Classic experience: Prospect Caissie getting MLB taste with Canada

Cubs' 20-year-old OF learning from elite veterans, while performing on world stage

March 9th, 2023

MESA, Ariz. -- Building a routine was one of 's priorities during his early teen years while training with the Fieldhouse Pirates. He found drills he liked for tee and cage work. He came in after school and on the weekends. He wanted every swing to have intent and purpose.

"I might coach the rest of my life," Jimmy Richardson, the vice president and director of baseball operations at Fieldhouse, said last spring, "and never run into another kid whose ability to understand his swing is there at 15, 16 years old to the level that Owen's was."

Owen Caissie takes BP prior to Team Canada's exhibition game vs. the Cubs.(Marquee Sports Network)

The drive and work ethic Caissie displayed back then in the batting tunnels in Burlington, Ontario, has carried over to the cages at the Cubs' complex in Arizona. And it should come as no surprise that the young outfielder continues to crave feedback and insight into how to keep building a Major League-caliber routine.

Suiting up for Team Canada in the World Baseball Classic this spring, Caissie found himself in the batting cage this week with , one of baseball's elite hitters. Caissie used the opportunity to pick Freeman's brain about his own daily routine and what facets are most important.

"It's cool," Caissie told reporters prior to the Cubs’ 11-7 exhibition win over Canada on Wednesday at Sloan Park. "Not many 20-year-olds get to play for their country. I'm just very, very grateful for the opportunity that I can actually be around these guys, and just know that I can ask questions and not be kind of scrutinized for it."

Caissie had the chance to be around some of Chicago's big leaguers during the Cubs Convention in January, but the prospect -- ranked No. 13 on MLB Pipeline's Top 30 list for the club -- is in Minor League camp this spring. With Team Canada -- which plays its first Classic game against Great Britain at Chase Field in Phoenix on Sunday at 3 p.m. ET on FS1 -- Caissie will get an early-career taste of a Major League atmosphere.

Born on July 8, 2002, Caissie is the second-youngest player on Canada's roster. One of his teammates, pitcher , was drafted by the Orioles 34 days before Caissie was born.

Against the Cubs, Caissie got the start in right field with Cardinals slugger next to him in center and Freeman in front at first base. At the plate, Caissie went 0-for-4 with one potential hit snagged by a sliding catch from Gold Glover . To end the sixth, Caissie showed off his arm, throwing out from right field when the runner tried to hustle from first to third.

Fellow Cubs Minor Leaguer got a start as Canada's designated hitter and contributed a two-run double in the first inning.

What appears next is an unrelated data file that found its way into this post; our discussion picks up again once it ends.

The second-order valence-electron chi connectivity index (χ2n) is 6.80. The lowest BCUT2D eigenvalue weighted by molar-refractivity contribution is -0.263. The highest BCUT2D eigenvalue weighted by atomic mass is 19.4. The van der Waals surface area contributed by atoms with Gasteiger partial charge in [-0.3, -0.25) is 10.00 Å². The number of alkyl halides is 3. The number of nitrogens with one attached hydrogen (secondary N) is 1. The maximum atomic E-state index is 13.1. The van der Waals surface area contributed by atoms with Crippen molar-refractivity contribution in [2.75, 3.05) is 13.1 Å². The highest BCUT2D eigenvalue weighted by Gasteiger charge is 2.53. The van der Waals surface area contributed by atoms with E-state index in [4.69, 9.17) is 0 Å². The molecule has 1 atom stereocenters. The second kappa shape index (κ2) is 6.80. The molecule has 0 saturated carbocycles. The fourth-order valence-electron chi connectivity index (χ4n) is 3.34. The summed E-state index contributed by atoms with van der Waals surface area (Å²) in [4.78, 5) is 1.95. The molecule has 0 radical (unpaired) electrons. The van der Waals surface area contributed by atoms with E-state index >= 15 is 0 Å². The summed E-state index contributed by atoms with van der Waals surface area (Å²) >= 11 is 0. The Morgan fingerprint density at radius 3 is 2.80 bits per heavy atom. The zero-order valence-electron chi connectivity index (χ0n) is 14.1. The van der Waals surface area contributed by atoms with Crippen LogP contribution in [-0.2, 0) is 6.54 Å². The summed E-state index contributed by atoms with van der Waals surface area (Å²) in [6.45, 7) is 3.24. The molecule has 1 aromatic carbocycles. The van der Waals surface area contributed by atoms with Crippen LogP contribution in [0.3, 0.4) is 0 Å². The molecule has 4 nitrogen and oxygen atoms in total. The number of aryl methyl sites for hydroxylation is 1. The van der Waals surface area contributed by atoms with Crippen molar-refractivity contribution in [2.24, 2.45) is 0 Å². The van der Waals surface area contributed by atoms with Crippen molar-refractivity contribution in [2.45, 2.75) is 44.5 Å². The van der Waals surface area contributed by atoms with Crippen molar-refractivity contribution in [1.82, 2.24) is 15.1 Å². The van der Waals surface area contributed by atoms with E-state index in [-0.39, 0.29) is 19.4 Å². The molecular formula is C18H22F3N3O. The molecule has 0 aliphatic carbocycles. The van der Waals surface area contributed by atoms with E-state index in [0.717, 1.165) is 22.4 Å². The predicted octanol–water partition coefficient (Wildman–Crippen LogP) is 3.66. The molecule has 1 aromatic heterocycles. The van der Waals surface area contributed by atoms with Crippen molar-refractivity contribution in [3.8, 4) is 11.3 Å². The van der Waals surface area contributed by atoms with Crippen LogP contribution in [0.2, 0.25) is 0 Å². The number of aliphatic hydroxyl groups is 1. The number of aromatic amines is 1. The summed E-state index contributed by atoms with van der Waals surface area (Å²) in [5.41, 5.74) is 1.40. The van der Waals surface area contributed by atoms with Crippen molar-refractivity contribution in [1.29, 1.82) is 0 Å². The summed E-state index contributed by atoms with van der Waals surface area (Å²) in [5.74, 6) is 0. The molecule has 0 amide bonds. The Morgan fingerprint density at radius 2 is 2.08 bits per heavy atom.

"It's fun to see some of those guys over there," Cubs manager David Ross said. "I'm excited they get to get into this environment that they're about to be in and play against some of the best in the world. There's no real substitute for that until you get to playoff-type baseball."

Caissie's international profile grew in 2019, when he took part in the Tournament 12 showcase for Canada's top amateur talent. He launched 11 shots in a home run derby at Rogers Centre in Toronto, which is a little more than an hour's drive along the Lake Erie shoreline from Caissie's hometown.

In March of '20, Caissie was suiting up for the Canadian junior national team in an exhibition game against the Blue Jays. He belted a homer off reliever . The outfielder's stock was rising, but his chances of proving he was worthy of a first-round pick in the Draft ended with the pandemic.

The Padres selected Caissie in the second round of the '20 Draft, and traded him to the Cubs the next winter in the blockbuster deal for .

"If that year hadn't gotten shortened for him on the amateur side," Richardson said, "he's a first-rounder. He's not getting to the second round."

Last season, the Cubs were aggressive in starting Caissie with High-A South Bend, where he was more than three years younger than the average player in the league. He struggled early (.435 OPS first 20 games), but got hot in the middle of the summer and finished with a .751 OPS overall.

Over 105 games in '22, Caissie hit .254/.349/.402 with 11 homers, 21 doubles, 58 RBIs and 124 strikeouts against 50 walks. Through the ups and downs, he said he trusted his swing, focusing more on approach and not overloading himself with data and information.

Those are also the types of things he can ask players like Freeman about during this Classic experience.

"I'm in a great spot right now," Caissie said. "And I feel like I can do great things this season."